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Comparing Processors: Intel Pentium 4 1.3 GHz vs AMD Athlon XP 3000+ 2.1 GHz

By needhelpinnz
Jan 20, 2010
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  1. I'm trying to figure out if one of these is more powerful than the other or if they're both about the same (JUST from a performance standpoint). Any help would be much appreciated!

    -Intel Pentium 4 1.3GHz, 512 MB RAMBUS
    -AMD Athlon XP 3000+ (Barton) 2.167 GHz
     
  2. Ritwik7

    Ritwik7 TechSpot Chancellor Posts: 2,288   +7

    Consider reading this article.
     
  3. captaincranky

    captaincranky TechSpot Addict Posts: 10,735   +894

    Tick Tock...Said the Buss Clock....That is When it got Good and Ready...

    Wow, they actually made a P4 with a 1.3 GHz clock speed.....?

    Contemporary wisdom and performance comparisons have it that they still really suck even when running well in excess of 3 GHz.

    I have an Emachines T-5026 with a P4 @ 3.06 GHz, at long last I have something to look down my "performance" nose at.
     
  4. needhelpinnz

    needhelpinnz TS Rookie Topic Starter Posts: 68

    Okay stupid question:

    Isn't there a huge difference between the P4 1.3 GHz and the P4 3.06 GHz? Shouldn't the 3.06 GHz be almost 3 times as fast????
     
  5. captaincranky

    captaincranky TechSpot Addict Posts: 10,735   +894

    Presumably. This supposes that they perform the same amount of operations per clock cycle.

    I learned Photoshop on computers running the "very latest" versions of the Pentium 3. (533 >>MHz<< or such ?) It scarred me deeply. And if you think that's funny, you should have tried to run Adobe "Premier" with 256MB of RAM on the same machines. I've never fully recovered from that either.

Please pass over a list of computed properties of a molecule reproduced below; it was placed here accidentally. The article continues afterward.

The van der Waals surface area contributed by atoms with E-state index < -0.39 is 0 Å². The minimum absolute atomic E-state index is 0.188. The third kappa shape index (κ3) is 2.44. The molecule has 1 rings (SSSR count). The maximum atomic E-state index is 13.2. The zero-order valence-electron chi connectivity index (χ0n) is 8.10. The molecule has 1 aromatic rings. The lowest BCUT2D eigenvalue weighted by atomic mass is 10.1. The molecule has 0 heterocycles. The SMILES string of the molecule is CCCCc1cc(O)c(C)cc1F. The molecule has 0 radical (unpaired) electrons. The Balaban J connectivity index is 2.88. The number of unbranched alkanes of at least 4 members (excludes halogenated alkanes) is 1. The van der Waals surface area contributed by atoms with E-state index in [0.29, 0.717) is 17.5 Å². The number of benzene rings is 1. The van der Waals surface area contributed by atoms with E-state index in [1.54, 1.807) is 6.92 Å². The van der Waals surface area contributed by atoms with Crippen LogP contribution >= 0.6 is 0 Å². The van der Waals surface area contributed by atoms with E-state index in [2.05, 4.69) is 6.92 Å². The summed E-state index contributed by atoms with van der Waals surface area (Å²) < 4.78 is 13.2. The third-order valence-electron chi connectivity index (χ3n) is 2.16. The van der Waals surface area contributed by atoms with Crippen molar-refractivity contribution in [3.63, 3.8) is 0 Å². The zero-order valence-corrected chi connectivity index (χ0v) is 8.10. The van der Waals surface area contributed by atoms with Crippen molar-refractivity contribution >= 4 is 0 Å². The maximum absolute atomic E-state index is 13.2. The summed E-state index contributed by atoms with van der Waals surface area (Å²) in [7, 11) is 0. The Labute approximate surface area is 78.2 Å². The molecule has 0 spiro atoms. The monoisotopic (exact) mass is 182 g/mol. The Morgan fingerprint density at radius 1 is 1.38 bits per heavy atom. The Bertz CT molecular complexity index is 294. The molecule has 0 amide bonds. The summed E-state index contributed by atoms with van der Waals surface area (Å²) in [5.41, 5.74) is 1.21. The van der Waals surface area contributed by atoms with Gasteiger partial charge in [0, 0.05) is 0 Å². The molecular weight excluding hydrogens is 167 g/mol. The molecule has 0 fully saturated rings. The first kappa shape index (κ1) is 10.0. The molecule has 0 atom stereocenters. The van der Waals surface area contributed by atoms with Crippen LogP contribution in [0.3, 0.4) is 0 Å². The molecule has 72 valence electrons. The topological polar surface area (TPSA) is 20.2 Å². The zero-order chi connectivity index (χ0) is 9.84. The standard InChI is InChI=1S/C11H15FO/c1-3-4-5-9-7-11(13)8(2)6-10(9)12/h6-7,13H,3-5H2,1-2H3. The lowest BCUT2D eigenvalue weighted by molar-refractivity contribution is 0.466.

And although there's probably a discreet, correct, answer to the question, it does seem a comical paradox to discuss CPU comparitive performance over what, (at this time), might as well be a flea market table.

    Since machines running these CPUs are probably available for 20 bucks or so, I say, "buy one of each", and run some tests of your own device.

    Was that too harsh?
     
  6. needhelpinnz

    needhelpinnz TS Rookie Topic Starter Posts: 68

    Not at all. I'm just trying to have a "why" answer. I'm comparing the hardware for some software at work (these would be the min specs) and I'm trying to figure out if they are actually comparable or if these are waaaay different than each other (and why)
     
  7. captaincranky

    captaincranky TechSpot Addict Posts: 10,735   +894

    The article that Ritwik7 pointed you to compares the X-3000 to a P-4 running @ 3.06 Ghz. There really isn't any ambiguity or doubt that a Prescott P-4 @3.06 will eat the earlier P-4 @1.4 GHz you mention for breakfast, By extension, that should give you your answer.

    As to the absolute "why", AMD's architecture (in that time period) performs more operations per clock cycle than does a P-4. Thus you must run the P-4 faster to achieve the same result.

    Beyond that the Prescott P-4 and the AMD Barton's motherboards are possibly SATA hard drive enabled. A P-4 1.4GHz would almost certainly be PATA. In short, the attendant hardware for the slower P-4 is likely "more obsolete" also.